The Landing of the Pilgrims
post written by Esther Filbrun
Title: The Landing of the Pilgrims
Author: James Daugherty
Major Themes: Colonial America, Pilgrims
Synopsis: Taken from the Pilgrim’s journals, this is a well-written, factual account of the trials and triumphs of some of the early European settlers in America.
I feel like most of my years of homeschooling were your fairly typical diet of American history mixed with world history, more American history, Christian history, maybe some more world history, American history…you get the idea. And while I don’t regret that at all, now that I’ve come to live in a country other than the USofA, I’ve started to see that there’s a little more to the world than just that particular land area. However, I still value the things we can learn from history in general—you know, “history repeats itself.” As such, I was thrilled to be able to start going through a bit of American history early this year. Although that quickly fizzled out when other things captured my attention, I was able to read through Landing of the Pilgrims—what a great book!
Starting from when the would-be Pilgrims first began thinking about moving to the New Land, and following through to after Plymouth was properly settled, this book is heavily based on letters, histories, and other historical records that detail the story of the Pilgrims. Although it isn’t written as a novel, the chapters are short and easy to read, as the story is told in a simple yet engaging fashion. I learned new facts and stories from this book, even though this subject is one presented over and over to American children everywhere. I loved hearing how peace was forged between the Native Americans, and how that was continued by the wise choices of some men. Somehow, I’d never picked that up—but this book brought it out beautifully.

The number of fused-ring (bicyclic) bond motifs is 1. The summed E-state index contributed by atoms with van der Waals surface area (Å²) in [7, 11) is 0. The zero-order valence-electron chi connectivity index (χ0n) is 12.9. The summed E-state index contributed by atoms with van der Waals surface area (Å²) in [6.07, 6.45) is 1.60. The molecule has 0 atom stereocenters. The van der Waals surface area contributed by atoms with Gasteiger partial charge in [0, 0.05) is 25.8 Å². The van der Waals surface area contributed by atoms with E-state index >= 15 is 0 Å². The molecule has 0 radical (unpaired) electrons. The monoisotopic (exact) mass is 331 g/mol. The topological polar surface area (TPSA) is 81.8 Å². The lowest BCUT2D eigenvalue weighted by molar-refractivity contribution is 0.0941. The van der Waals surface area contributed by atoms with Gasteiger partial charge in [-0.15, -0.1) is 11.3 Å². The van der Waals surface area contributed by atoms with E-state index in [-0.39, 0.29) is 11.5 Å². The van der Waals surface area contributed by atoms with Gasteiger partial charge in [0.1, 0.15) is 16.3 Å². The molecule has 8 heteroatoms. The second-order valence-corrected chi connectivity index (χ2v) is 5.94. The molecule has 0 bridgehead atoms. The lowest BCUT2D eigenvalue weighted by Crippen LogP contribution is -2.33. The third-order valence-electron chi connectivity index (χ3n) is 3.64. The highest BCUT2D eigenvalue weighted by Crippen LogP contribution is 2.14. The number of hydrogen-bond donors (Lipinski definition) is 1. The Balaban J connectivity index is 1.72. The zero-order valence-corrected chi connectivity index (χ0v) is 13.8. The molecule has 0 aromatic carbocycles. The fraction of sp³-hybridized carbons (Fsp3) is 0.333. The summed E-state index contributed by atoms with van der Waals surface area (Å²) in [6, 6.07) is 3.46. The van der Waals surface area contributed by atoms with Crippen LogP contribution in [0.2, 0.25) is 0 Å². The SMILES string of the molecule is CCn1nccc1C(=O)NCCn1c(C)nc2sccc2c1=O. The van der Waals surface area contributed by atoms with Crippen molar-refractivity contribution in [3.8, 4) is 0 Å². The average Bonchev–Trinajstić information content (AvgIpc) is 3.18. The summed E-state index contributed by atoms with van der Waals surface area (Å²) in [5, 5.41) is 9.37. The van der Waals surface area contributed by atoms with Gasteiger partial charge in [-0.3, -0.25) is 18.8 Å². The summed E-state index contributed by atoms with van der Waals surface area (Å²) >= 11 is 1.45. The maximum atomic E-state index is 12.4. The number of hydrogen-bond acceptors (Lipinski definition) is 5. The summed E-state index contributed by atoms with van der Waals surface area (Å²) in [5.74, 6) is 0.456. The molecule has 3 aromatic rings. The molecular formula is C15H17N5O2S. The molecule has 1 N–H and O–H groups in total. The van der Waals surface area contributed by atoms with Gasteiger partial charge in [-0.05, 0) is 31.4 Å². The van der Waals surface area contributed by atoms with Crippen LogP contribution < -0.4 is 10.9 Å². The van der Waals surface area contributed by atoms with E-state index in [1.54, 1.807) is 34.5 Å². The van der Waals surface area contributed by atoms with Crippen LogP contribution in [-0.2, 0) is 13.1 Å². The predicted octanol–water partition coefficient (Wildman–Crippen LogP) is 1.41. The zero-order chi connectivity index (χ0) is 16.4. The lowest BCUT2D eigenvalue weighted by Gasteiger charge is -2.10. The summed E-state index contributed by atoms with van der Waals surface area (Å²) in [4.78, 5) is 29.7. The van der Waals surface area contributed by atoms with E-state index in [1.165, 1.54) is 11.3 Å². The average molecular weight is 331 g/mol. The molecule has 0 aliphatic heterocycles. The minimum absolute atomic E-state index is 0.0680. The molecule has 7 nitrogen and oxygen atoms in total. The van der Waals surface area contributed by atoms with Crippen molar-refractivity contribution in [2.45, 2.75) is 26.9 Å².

My second favorite part of The Landing of the Pilgrims would be how this story was told. Although the history is there (which is probably my most favorite part), it’s presented in such a way that it almost comes alive—while still holding true to the original story. Things aren’t glossed over here; it’s presented as it happened, and even if the language isn’t very updated from the original documents, it’s easy to read. Divided up into small sections, and told quickly while still including the more interesting bits, this book is a great introduction to this little portion of the American story. I really appreciated it, and I think many other families would get a lot out of it, too.
WARNING: In part 2, the chapter titled “The Third Discovery and the First Encounter…”, pg. 61, 62, Indians briefly attack the men. In part 3, the chapter titled “How Witawamat Lost His Head”, pg. 135-136, there is a fight and a man is beheaded.
Read Aloud—Ages 8 – 12, 10 – 13, Family Read Alouds
Reading Independently—Ages 10 – 12, 12 – 15
Links to buy The Landing of the Pilgrims:
AbeBooks: View Choices on AbeBooks.com
Keywords: Family Read-alouds, History, Historical Fiction, 17th Century, United States History, Colonial Era (US), North America
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